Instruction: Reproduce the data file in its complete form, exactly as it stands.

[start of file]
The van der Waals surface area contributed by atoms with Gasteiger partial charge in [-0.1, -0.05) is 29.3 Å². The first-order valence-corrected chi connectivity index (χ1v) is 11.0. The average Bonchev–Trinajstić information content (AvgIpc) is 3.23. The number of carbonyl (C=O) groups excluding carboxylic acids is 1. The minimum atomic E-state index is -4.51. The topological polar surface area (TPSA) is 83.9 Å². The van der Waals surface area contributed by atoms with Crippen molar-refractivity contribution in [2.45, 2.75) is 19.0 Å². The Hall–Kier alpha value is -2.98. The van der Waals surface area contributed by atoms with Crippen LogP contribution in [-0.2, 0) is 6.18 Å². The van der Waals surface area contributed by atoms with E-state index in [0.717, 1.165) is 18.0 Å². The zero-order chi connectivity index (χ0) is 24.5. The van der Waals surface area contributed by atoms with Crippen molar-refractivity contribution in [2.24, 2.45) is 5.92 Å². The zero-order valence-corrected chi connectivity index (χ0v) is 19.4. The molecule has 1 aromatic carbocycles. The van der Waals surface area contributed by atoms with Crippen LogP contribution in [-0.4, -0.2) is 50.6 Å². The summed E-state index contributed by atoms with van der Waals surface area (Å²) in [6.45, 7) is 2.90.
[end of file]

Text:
The van der Waals surface area contributed by atoms with Gasteiger partial charge in [-0.1, -0.05) is 29.3 Å². The first-order valence-corrected chi connectivity index (χ1v) is 11.0. The average Bonchev–Trinajstić information content (AvgIpc) is 3.23. The number of carbonyl (C=O) groups excluding carboxylic acids is 1. The minimum atomic E-state index is -4.51. The topological polar surface area (TPSA) is 83.9 Å². The van der Waals surface area contributed by atoms with Crippen molar-refractivity contribution in [2.45, 2.75) is 19.0 Å². The Hall–Kier alpha value is -2.98. The van der Waals surface area contributed by atoms with Crippen LogP contribution in [-0.2, 0) is 6.18 Å². The van der Waals surface area contributed by atoms with E-state index in [0.717, 1.165) is 18.0 Å². The zero-order chi connectivity index (χ0) is 24.5. The van der Waals surface area contributed by atoms with Crippen molar-refractivity contribution in [2.24, 2.45) is 5.92 Å². The zero-order valence-corrected chi connectivity index (χ0v) is 19.4. The molecule has 1 aromatic carbocycles. The van der Waals surface area contributed by atoms with Crippen LogP contribution in [-0.4, -0.2) is 50.6 Å². The summed E-state index contributed by atoms with van der Waals surface area (Å²) in [6.45, 7) is 2.90.